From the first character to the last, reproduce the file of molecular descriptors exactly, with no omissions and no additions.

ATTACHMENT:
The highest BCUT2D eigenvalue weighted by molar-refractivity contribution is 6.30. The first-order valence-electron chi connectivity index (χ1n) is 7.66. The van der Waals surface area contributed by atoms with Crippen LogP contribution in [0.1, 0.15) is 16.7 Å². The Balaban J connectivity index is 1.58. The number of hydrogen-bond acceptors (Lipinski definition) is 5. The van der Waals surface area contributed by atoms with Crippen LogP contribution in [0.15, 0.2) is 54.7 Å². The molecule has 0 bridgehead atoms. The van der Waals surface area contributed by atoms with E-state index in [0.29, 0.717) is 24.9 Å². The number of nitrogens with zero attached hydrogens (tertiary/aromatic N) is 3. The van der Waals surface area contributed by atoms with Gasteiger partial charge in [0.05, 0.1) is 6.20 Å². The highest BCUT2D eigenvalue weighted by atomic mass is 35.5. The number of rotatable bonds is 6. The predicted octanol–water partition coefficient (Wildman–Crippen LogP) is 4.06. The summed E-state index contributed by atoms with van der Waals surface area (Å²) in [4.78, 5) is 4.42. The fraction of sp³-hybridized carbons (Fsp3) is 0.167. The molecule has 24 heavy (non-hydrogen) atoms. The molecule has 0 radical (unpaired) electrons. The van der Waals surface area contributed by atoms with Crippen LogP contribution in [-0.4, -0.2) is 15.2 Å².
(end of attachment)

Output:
The highest BCUT2D eigenvalue weighted by molar-refractivity contribution is 6.30. The first-order valence-electron chi connectivity index (χ1n) is 7.66. The van der Waals surface area contributed by atoms with Crippen LogP contribution in [0.1, 0.15) is 16.7 Å². The Balaban J connectivity index is 1.58. The number of hydrogen-bond acceptors (Lipinski definition) is 5. The van der Waals surface area contributed by atoms with Crippen LogP contribution in [0.15, 0.2) is 54.7 Å². The molecule has 0 bridgehead atoms. The van der Waals surface area contributed by atoms with E-state index in [0.29, 0.717) is 24.9 Å². The number of nitrogens with zero attached hydrogens (tertiary/aromatic N) is 3. The van der Waals surface area contributed by atoms with Gasteiger partial charge in [0.05, 0.1) is 6.20 Å². The highest BCUT2D eigenvalue weighted by atomic mass is 35.5. The number of rotatable bonds is 6. The predicted octanol–water partition coefficient (Wildman–Crippen LogP) is 4.06. The summed E-state index contributed by atoms with van der Waals surface area (Å²) in [4.78, 5) is 4.42. The fraction of sp³-hybridized carbons (Fsp3) is 0.167. The molecule has 24 heavy (non-hydrogen) atoms. The molecule has 0 radical (unpaired) electrons. The van der Waals surface area contributed by atoms with Crippen LogP contribution in [-0.4, -0.2) is 15.2 Å².